Upon entering the numinous interior design lit diaphanously above, one’s eyes are drawn immediately to the top centrifugal space, where folds of translucent fabric are hung in the form of curvaceous drapes from the 16-metre-high ceiling. “…(this) has been inspired by, on the one hand, a resolute focus on the eucharist and prayer and, on the other, by the geometries of Italy’s most compelling Baroque churches, among them Francesco Borromini’s San Carlo alle Quattro Fontane and Sant’Ivo alla Sapienza, both in Rome," shares the Italian architect with offices in Milan and Bologna. Skylights introduce daylight into the form, filtering congruously through the sculpturesque drapery that dominates the nave, augmenting the space’s spiritual nature and the faithful’s sincere worship.
"In addition to the constant play of daylight afforded by the veils hanging from the ceiling, on one day in the year - July 6, the Feast of Saint Maria Goretti - a beam of sunlight shines directly on the crucifix set on the wall behind the altar. Here, nature, art, architecture and religious faith and symbolism work in spiritual harmony,” Cucinella says, who brought together few but powerfully essential elements to characterise the essence of the church.
Designing a church is a message of continuity with the spirit of art that has passed unperturbed through the centuries of humanity. – Mario Cucinella
The parish centre’s northern side features a scalloped roof line that establishes dialogue with the four-leafed clover plan and form of the adjacent church. The clergy can enter the delicately curving church from behind the altar through a sacristy resting concealed within its curved walls, which also conceal the church’s bells. The congregation enters from the north, where the white concrete walls witness decoration in the form of engraved words relating to the life of Saint Maria Goretti.
"Inside, the relationship between art and architecture continues," Cucinella shares. Artist Giuseppe Maraniello was commissioned to create the lectern, tabernacle, baptismal font and figure of the Virgin Mary in stone, bronze and mosaic to reflect the fluidity of the walls inside. The minimal and austere furniture in wood and steel, also done by Mario Cucinella Design, highlights and balances the architectural and sculptural elements of the church’s interior.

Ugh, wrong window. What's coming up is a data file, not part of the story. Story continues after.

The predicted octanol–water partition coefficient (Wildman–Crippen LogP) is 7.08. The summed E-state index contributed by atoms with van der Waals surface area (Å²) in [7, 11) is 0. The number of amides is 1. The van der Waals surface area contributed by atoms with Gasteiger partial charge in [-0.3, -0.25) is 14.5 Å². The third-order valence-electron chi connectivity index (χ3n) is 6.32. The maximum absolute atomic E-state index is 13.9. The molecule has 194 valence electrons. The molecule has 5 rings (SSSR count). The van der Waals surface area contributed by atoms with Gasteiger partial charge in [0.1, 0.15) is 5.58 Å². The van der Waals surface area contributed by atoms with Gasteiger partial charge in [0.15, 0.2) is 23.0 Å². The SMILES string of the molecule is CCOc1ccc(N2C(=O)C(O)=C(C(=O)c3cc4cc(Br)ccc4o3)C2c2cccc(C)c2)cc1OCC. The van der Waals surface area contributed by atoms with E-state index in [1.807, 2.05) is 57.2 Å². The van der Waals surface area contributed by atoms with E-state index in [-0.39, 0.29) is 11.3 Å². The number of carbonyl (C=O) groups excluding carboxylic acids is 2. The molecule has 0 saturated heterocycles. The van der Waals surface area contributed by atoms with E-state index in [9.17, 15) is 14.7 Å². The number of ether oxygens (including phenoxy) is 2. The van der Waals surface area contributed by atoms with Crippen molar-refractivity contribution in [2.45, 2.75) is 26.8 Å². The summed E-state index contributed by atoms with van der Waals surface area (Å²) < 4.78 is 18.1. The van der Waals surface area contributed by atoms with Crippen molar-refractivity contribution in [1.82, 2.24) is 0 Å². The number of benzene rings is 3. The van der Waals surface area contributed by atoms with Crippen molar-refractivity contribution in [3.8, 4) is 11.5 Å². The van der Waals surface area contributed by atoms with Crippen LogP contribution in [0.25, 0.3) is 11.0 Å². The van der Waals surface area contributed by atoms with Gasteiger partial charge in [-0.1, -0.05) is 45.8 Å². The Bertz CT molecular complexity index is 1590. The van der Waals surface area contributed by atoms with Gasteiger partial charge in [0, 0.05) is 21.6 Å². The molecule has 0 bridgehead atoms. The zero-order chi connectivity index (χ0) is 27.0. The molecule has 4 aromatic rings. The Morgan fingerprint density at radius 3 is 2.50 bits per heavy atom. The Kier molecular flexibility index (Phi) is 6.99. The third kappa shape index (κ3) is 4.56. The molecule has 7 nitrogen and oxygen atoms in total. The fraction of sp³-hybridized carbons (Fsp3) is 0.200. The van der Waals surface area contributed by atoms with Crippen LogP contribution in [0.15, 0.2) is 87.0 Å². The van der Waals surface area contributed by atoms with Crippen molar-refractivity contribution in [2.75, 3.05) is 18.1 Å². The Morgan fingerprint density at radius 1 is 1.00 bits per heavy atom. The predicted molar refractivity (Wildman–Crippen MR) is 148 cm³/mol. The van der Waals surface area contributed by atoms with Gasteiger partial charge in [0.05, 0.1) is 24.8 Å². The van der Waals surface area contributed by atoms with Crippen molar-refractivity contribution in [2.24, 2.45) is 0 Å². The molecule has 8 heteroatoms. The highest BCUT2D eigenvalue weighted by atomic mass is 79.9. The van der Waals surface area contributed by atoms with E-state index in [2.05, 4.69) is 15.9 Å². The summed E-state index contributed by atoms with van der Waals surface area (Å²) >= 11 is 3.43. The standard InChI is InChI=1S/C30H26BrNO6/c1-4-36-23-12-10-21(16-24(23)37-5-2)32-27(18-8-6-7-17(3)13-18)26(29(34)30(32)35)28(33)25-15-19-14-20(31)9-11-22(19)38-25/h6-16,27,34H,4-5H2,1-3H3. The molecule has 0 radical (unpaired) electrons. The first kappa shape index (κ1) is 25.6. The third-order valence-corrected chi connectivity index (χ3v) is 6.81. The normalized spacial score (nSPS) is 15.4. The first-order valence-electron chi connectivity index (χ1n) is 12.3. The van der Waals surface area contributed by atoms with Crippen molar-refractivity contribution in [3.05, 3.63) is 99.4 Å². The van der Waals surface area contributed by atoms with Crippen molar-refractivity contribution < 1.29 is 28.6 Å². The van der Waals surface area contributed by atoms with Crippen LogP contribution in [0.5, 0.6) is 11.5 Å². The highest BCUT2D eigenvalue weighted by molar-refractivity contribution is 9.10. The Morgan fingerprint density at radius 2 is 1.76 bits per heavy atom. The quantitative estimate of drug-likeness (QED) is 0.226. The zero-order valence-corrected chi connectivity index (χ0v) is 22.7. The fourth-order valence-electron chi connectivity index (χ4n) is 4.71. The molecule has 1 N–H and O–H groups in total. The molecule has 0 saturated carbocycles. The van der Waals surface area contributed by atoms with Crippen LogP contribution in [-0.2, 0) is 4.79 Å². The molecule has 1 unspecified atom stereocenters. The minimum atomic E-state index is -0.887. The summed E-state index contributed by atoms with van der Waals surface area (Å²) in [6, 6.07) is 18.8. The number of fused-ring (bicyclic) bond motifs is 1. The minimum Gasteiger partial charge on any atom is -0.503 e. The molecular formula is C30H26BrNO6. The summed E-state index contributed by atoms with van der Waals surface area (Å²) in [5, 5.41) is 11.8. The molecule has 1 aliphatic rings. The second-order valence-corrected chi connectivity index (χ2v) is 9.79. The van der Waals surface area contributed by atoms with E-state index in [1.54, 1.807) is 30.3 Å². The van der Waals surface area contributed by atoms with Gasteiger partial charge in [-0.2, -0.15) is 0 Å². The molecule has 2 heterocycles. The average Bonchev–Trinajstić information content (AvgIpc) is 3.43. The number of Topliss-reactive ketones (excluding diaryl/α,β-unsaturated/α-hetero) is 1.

The white fabric employed by the artist establishes a pure contrast to the darker, hand finished, hemp and lime lined interior walls of the religious architecture, producing a calming, tenderly mottled and earth toned interior. Maraniello drew from the tradition of heavenly and biblical scenes depicted in frescoes of traditional cathedrals, adapting it for the 21st century, like a physical and spiritual manifestation of the wondrous and celestial Northern Lights.
"The architecture of the Church, its interior spaces, the artist's interventions are the stations of a path of spiritual growth. In the study of forms we sought balance: the ability to combine sacred moments with the liturgical enjoyment of the church,” concludes Cucinella.
Name: Church of Santa Maria Goretti
Location: Mormanno, Cosenza, Italy
Area: 950 sqm
Year of completion: 2021
Client: Diocesi of Cassano all'Jonio
Architect: Mario Cucinella Architects
Architecture and Design team: Mario Cucinella (Founder and Creative Director), Luca Sandri (Project Manager); Competition: Alberto Bruno, Alberto Casarotto; Final Project - Executive: Emanuele Dionigi, Enrico Pintabona, Michele Roveri;
Structural Engineer: Milan Engineering, Milan
Plant design: Ing. Paolo Scuderi, Ing. Riccardo Giannoni
Works Manager: Arch. Gaetano Leto
Project Manager: Raffaele Boise
Construction company: Generali Costruzioni, Lagonegro, Potenza